Tony Burman, editor-in-chief of CBC News, responded to these cynics. Most Canadians, he argued, "not only felt genuine relief and happiness about the rescue but...saw in these 'peacemakers' something that was quite admirable, courageous -- and classically Canadian. A desire to get involved. To help out. To make a difference even if it involves real personal risk."
He also notes that "many saw in the actions of this group...something that was part of a history of peaceful Canadian involvement in the world. Not military conflict or conquests, but peacemaking and peacekeeping. Perfect? Of course not. But constructive and honorable? Yes."
Burman concludes: "Thank you, Mr. Loney, Thank you for being part of the Canadian idea that this world will become a better place only if each of us does our bit in the best way we can. And you certainly did that. Welcome home."
The Christian Peacemakers are not alone in pursuing peace and justice in conflict zones. For 25 years the secular Peace Brigades International has conducted nonviolent activity in conflict-torn countries, but they avoided Iraq, deeming the situation there too dangerous and unstable.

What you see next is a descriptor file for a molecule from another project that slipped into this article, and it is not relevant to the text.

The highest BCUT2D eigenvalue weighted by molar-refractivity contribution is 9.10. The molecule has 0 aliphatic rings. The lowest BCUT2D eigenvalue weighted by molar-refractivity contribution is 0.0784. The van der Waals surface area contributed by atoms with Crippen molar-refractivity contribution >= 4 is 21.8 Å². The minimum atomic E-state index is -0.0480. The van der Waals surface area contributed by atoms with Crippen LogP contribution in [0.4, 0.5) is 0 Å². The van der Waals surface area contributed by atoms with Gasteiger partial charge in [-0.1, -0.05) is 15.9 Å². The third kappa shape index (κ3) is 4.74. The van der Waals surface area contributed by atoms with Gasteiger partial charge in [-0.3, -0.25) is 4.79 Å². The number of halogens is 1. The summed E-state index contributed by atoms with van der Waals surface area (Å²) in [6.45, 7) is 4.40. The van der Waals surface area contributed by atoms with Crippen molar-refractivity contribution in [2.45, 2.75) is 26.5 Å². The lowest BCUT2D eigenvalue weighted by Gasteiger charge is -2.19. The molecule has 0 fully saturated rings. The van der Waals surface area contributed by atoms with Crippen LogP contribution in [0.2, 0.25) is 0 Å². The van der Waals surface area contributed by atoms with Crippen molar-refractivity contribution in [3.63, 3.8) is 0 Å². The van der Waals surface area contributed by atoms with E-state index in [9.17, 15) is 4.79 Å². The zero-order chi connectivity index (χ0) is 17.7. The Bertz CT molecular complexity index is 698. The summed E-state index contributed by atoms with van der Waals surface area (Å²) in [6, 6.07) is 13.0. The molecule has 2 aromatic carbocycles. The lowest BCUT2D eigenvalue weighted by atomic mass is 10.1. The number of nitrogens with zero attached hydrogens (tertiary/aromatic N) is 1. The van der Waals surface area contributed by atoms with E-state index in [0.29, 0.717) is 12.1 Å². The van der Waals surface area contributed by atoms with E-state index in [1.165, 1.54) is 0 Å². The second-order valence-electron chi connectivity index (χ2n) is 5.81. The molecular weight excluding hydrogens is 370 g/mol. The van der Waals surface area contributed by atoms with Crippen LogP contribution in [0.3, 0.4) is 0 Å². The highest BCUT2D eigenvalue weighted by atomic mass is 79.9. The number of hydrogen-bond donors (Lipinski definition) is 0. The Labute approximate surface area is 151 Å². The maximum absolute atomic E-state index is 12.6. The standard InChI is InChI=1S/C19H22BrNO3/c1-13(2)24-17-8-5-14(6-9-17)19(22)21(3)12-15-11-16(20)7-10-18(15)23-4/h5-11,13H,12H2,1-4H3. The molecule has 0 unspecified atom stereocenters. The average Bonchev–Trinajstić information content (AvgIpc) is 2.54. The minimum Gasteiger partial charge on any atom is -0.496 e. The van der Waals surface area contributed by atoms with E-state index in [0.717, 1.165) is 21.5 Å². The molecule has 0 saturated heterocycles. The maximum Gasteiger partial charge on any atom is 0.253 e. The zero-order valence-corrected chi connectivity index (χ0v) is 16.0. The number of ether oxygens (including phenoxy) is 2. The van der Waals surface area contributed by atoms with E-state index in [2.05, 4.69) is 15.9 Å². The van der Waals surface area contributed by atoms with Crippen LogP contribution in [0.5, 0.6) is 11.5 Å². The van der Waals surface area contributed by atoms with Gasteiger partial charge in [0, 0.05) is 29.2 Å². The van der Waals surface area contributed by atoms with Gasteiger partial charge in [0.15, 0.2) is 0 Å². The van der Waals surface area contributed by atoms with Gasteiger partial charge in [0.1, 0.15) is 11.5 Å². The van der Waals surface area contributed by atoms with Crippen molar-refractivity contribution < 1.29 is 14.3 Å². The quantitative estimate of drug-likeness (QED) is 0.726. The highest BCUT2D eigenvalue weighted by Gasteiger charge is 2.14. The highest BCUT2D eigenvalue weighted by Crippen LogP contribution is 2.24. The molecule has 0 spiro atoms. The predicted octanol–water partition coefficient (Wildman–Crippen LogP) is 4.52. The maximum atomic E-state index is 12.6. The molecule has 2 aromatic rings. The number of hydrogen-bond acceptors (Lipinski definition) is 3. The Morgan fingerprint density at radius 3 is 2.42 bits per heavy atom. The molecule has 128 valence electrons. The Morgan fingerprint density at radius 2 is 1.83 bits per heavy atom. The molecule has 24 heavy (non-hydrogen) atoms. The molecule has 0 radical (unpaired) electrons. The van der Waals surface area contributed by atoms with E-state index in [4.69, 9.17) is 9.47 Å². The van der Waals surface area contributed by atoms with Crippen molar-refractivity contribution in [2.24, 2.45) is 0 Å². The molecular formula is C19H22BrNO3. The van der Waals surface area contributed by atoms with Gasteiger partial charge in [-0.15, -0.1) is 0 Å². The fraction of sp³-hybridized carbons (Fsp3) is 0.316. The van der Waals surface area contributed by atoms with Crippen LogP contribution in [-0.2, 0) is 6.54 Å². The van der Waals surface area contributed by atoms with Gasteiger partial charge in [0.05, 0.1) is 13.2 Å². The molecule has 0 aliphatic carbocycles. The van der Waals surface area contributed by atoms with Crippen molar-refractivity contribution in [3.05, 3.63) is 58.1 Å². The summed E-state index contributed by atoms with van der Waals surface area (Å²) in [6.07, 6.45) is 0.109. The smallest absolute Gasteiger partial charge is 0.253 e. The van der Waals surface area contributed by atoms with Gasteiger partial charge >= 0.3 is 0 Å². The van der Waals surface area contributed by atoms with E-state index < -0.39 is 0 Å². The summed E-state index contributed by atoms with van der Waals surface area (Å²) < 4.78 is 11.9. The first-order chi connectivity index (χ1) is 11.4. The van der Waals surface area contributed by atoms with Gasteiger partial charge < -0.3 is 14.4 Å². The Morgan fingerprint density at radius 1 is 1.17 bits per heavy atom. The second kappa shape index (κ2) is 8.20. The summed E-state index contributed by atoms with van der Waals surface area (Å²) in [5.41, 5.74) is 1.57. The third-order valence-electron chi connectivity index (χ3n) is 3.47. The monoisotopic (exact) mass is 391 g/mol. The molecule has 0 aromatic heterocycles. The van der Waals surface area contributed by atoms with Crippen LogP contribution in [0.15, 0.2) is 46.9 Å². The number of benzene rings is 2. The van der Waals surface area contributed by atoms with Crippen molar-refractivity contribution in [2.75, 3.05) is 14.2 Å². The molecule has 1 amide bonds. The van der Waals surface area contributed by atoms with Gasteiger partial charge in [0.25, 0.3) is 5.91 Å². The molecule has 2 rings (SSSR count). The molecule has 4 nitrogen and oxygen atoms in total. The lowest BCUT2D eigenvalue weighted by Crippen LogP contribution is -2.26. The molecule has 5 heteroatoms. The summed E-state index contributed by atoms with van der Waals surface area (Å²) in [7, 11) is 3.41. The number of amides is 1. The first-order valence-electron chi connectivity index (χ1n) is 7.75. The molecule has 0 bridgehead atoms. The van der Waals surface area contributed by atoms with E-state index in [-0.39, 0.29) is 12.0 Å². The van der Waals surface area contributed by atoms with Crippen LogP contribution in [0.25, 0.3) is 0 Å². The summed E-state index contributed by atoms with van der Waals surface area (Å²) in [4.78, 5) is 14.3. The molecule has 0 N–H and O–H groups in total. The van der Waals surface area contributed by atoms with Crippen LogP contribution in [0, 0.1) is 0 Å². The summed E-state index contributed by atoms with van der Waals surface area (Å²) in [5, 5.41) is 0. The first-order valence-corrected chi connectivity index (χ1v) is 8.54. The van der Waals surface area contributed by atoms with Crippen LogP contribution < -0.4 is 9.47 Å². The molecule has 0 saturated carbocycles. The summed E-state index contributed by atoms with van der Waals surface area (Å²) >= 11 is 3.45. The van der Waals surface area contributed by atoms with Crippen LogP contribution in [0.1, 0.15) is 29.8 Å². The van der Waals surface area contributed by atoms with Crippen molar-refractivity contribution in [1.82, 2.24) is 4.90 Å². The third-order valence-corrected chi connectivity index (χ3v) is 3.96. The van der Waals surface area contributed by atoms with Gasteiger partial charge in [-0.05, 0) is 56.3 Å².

Lyn Adamson explained in the Toronto Star, March 29, why peace teams risk their lives in areas of conflict. She recalls that Mahatma Gandhi had suggested a peace army using nonviolence. She herself served with Peace Brigades International, which provides an international presence to stand by local human rights activists whose lives are at risk from death squads. Because armed groups pay a diplomatic price for harming internationals, peace team members can confer some safety through their presence, with limited risk to themselves. This, alas, does not hold true in the chaotic occupied Iraq.
Adamson points out that CPT gave an effective voice to Iraqi civilians. Team members reported what they learned to the larger world, including documenting the abuses in Abu Ghraib prison before this became a major story. They also told the world about the 14,000 Iraqis detained without due process.
Adamson considers the CPT's most important impact in Iraq to be its message to Iraqis: There are internationals who are working to get the word out about what you are suffering. They are doing this through nonviolent means and they are taking risks. Many Iraqis have been moved by their presence, and the CPT's work has encouraged the formation of a Muslim Peacemakers Team, which is working at bridging the Shia-Sunni divide.
Adamson's argument concludes: Active nonviolence has transformed conflict in many places. Lives have been lost in these struggles. These must be measured against the gains achieved. Ultimately society must put an end to war. To do so we must build a culture of peace and respect for human rights. We cannot attain this by staying inside a bubble of safety. Taking risks will be necessary. We all know too well the devastation of war. We need to support the development of nonviolent alternatives. Courageous nonviolence in peacemaking and peacekeeping should be the focus of our commitment.
By Ron Shirtliff, member of the Peace Editorial Board